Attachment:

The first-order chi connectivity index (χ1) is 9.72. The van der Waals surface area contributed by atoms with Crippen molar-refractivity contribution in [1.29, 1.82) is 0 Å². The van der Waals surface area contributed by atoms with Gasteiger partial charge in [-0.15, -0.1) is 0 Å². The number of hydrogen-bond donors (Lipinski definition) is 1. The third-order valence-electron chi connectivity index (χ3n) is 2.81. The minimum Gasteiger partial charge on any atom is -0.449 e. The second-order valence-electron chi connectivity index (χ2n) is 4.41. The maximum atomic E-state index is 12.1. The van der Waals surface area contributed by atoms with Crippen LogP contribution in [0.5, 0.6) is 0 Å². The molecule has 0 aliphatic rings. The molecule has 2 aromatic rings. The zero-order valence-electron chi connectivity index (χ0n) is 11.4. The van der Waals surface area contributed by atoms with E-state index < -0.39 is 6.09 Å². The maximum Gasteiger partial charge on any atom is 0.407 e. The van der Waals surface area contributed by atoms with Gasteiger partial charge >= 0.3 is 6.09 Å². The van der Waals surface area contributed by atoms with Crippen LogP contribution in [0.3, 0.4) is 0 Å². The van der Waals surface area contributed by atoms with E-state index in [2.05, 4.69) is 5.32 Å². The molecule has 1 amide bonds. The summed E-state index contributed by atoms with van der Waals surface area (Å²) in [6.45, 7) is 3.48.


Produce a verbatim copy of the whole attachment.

The first-order chi connectivity index (χ1) is 9.72. The van der Waals surface area contributed by atoms with Crippen molar-refractivity contribution in [1.29, 1.82) is 0 Å². The van der Waals surface area contributed by atoms with Gasteiger partial charge in [-0.15, -0.1) is 0 Å². The number of hydrogen-bond donors (Lipinski definition) is 1. The third-order valence-electron chi connectivity index (χ3n) is 2.81. The minimum Gasteiger partial charge on any atom is -0.449 e. The second-order valence-electron chi connectivity index (χ2n) is 4.41. The maximum atomic E-state index is 12.1. The van der Waals surface area contributed by atoms with Crippen LogP contribution in [0.5, 0.6) is 0 Å². The molecule has 0 aliphatic rings. The molecule has 2 aromatic rings. The zero-order valence-electron chi connectivity index (χ0n) is 11.4. The van der Waals surface area contributed by atoms with E-state index < -0.39 is 6.09 Å². The maximum Gasteiger partial charge on any atom is 0.407 e. The van der Waals surface area contributed by atoms with Gasteiger partial charge >= 0.3 is 6.09 Å². The van der Waals surface area contributed by atoms with Crippen LogP contribution in [0.3, 0.4) is 0 Å². The van der Waals surface area contributed by atoms with E-state index in [2.05, 4.69) is 5.32 Å². The molecule has 1 amide bonds. The summed E-state index contributed by atoms with van der Waals surface area (Å²) in [6.45, 7) is 3.48.